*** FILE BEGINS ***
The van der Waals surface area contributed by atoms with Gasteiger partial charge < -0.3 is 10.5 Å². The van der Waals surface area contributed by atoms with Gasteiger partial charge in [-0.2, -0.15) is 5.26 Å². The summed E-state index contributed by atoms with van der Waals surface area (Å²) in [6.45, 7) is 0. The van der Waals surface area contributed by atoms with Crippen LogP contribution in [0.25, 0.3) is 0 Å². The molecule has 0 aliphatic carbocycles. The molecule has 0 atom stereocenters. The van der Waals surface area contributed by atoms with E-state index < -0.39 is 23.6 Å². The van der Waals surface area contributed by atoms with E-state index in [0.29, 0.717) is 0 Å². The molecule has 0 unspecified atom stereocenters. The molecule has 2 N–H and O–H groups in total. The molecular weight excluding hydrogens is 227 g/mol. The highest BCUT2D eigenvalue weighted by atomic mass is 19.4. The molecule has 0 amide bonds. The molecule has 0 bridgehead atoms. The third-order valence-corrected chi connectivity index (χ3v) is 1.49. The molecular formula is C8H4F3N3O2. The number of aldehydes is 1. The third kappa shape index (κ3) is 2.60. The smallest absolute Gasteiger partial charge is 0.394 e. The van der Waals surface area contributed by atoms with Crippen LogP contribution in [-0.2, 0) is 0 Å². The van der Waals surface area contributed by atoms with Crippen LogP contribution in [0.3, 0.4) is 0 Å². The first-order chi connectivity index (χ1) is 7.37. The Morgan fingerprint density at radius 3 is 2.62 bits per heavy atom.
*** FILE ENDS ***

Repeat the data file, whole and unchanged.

The van der Waals surface area contributed by atoms with Gasteiger partial charge < -0.3 is 10.5 Å². The van der Waals surface area contributed by atoms with Gasteiger partial charge in [-0.2, -0.15) is 5.26 Å². The summed E-state index contributed by atoms with van der Waals surface area (Å²) in [6.45, 7) is 0. The van der Waals surface area contributed by atoms with Crippen LogP contribution in [0.25, 0.3) is 0 Å². The molecule has 0 aliphatic carbocycles. The molecule has 0 atom stereocenters. The van der Waals surface area contributed by atoms with E-state index < -0.39 is 23.6 Å². The van der Waals surface area contributed by atoms with E-state index in [0.29, 0.717) is 0 Å². The molecule has 0 unspecified atom stereocenters. The molecule has 2 N–H and O–H groups in total. The molecular weight excluding hydrogens is 227 g/mol. The highest BCUT2D eigenvalue weighted by atomic mass is 19.4. The molecule has 0 amide bonds. The molecule has 0 bridgehead atoms. The third-order valence-corrected chi connectivity index (χ3v) is 1.49. The molecular formula is C8H4F3N3O2. The number of aldehydes is 1. The third kappa shape index (κ3) is 2.60. The smallest absolute Gasteiger partial charge is 0.394 e. The van der Waals surface area contributed by atoms with Crippen LogP contribution in [-0.2, 0) is 0 Å². The van der Waals surface area contributed by atoms with Crippen LogP contribution in [0.3, 0.4) is 0 Å². The first-order chi connectivity index (χ1) is 7.37. The Morgan fingerprint density at radius 3 is 2.62 bits per heavy atom.